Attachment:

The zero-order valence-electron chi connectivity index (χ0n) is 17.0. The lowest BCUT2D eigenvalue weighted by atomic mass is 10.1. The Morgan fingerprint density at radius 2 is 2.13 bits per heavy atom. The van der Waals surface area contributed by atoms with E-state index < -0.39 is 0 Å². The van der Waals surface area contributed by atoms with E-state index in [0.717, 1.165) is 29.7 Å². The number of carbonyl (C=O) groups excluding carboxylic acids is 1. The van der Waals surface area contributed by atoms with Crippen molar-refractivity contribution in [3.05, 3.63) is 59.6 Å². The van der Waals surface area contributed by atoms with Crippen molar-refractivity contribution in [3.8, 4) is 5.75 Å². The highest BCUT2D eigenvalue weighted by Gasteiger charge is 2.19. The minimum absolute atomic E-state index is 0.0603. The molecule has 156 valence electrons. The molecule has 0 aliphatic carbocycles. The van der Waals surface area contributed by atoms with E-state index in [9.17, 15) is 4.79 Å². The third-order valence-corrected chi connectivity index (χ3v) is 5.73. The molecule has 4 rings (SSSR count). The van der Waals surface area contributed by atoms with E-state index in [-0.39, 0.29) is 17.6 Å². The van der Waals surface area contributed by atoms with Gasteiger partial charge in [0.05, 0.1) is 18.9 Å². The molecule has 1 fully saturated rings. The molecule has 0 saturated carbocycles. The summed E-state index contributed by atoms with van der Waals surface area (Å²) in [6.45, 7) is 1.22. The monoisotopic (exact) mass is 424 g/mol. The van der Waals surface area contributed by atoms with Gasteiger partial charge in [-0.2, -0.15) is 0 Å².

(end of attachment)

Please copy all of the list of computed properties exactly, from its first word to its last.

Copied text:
The zero-order valence-electron chi connectivity index (χ0n) is 17.0. The lowest BCUT2D eigenvalue weighted by atomic mass is 10.1. The Morgan fingerprint density at radius 2 is 2.13 bits per heavy atom. The van der Waals surface area contributed by atoms with E-state index < -0.39 is 0 Å². The van der Waals surface area contributed by atoms with E-state index in [0.717, 1.165) is 29.7 Å². The number of carbonyl (C=O) groups excluding carboxylic acids is 1. The van der Waals surface area contributed by atoms with Crippen molar-refractivity contribution in [3.05, 3.63) is 59.6 Å². The van der Waals surface area contributed by atoms with Crippen molar-refractivity contribution in [3.8, 4) is 5.75 Å². The highest BCUT2D eigenvalue weighted by Gasteiger charge is 2.19. The minimum absolute atomic E-state index is 0.0603. The molecule has 156 valence electrons. The molecule has 0 aliphatic carbocycles. The van der Waals surface area contributed by atoms with E-state index in [9.17, 15) is 4.79 Å². The third-order valence-corrected chi connectivity index (χ3v) is 5.73. The molecule has 4 rings (SSSR count). The van der Waals surface area contributed by atoms with E-state index in [-0.39, 0.29) is 17.6 Å². The van der Waals surface area contributed by atoms with Gasteiger partial charge in [0.05, 0.1) is 18.9 Å². The molecule has 1 fully saturated rings. The molecule has 0 saturated carbocycles. The summed E-state index contributed by atoms with van der Waals surface area (Å²) in [6.45, 7) is 1.22. The monoisotopic (exact) mass is 424 g/mol. The van der Waals surface area contributed by atoms with Gasteiger partial charge in [-0.2, -0.15) is 0 Å².